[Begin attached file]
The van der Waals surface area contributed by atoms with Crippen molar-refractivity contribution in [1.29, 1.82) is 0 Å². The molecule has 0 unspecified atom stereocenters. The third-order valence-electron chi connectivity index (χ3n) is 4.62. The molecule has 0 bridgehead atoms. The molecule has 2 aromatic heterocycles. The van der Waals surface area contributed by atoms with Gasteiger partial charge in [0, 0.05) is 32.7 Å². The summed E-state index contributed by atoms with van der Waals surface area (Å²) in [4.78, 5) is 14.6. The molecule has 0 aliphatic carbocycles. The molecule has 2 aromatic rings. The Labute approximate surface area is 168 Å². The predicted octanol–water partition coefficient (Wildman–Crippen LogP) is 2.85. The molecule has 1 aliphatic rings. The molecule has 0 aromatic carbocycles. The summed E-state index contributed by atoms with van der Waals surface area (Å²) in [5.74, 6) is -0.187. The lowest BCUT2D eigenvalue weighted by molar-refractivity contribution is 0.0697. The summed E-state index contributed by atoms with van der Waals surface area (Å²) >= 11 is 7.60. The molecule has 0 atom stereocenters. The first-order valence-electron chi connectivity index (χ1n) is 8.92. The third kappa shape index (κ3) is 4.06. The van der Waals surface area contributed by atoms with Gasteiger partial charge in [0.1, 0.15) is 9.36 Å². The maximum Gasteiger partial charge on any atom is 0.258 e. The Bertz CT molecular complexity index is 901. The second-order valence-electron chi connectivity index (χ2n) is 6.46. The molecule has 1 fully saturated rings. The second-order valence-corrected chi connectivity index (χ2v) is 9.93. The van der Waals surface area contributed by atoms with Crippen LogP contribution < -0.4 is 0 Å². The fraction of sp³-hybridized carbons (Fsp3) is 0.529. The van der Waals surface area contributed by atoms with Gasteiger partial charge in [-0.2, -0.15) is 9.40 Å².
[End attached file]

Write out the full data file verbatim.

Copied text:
The van der Waals surface area contributed by atoms with Crippen molar-refractivity contribution in [1.29, 1.82) is 0 Å². The molecule has 0 unspecified atom stereocenters. The third-order valence-electron chi connectivity index (χ3n) is 4.62. The molecule has 0 bridgehead atoms. The molecule has 2 aromatic heterocycles. The van der Waals surface area contributed by atoms with Gasteiger partial charge in [0, 0.05) is 32.7 Å². The summed E-state index contributed by atoms with van der Waals surface area (Å²) in [4.78, 5) is 14.6. The molecule has 0 aliphatic carbocycles. The molecule has 2 aromatic rings. The Labute approximate surface area is 168 Å². The predicted octanol–water partition coefficient (Wildman–Crippen LogP) is 2.85. The molecule has 1 aliphatic rings. The molecule has 0 aromatic carbocycles. The summed E-state index contributed by atoms with van der Waals surface area (Å²) in [5.74, 6) is -0.187. The lowest BCUT2D eigenvalue weighted by molar-refractivity contribution is 0.0697. The summed E-state index contributed by atoms with van der Waals surface area (Å²) >= 11 is 7.60. The molecule has 0 atom stereocenters. The first-order valence-electron chi connectivity index (χ1n) is 8.92. The third kappa shape index (κ3) is 4.06. The van der Waals surface area contributed by atoms with Gasteiger partial charge in [0.1, 0.15) is 9.36 Å². The maximum Gasteiger partial charge on any atom is 0.258 e. The Bertz CT molecular complexity index is 901. The second-order valence-electron chi connectivity index (χ2n) is 6.46. The molecule has 1 fully saturated rings. The second-order valence-corrected chi connectivity index (χ2v) is 9.93. The van der Waals surface area contributed by atoms with Crippen LogP contribution < -0.4 is 0 Å². The fraction of sp³-hybridized carbons (Fsp3) is 0.529. The van der Waals surface area contributed by atoms with Gasteiger partial charge in [-0.2, -0.15) is 9.40 Å².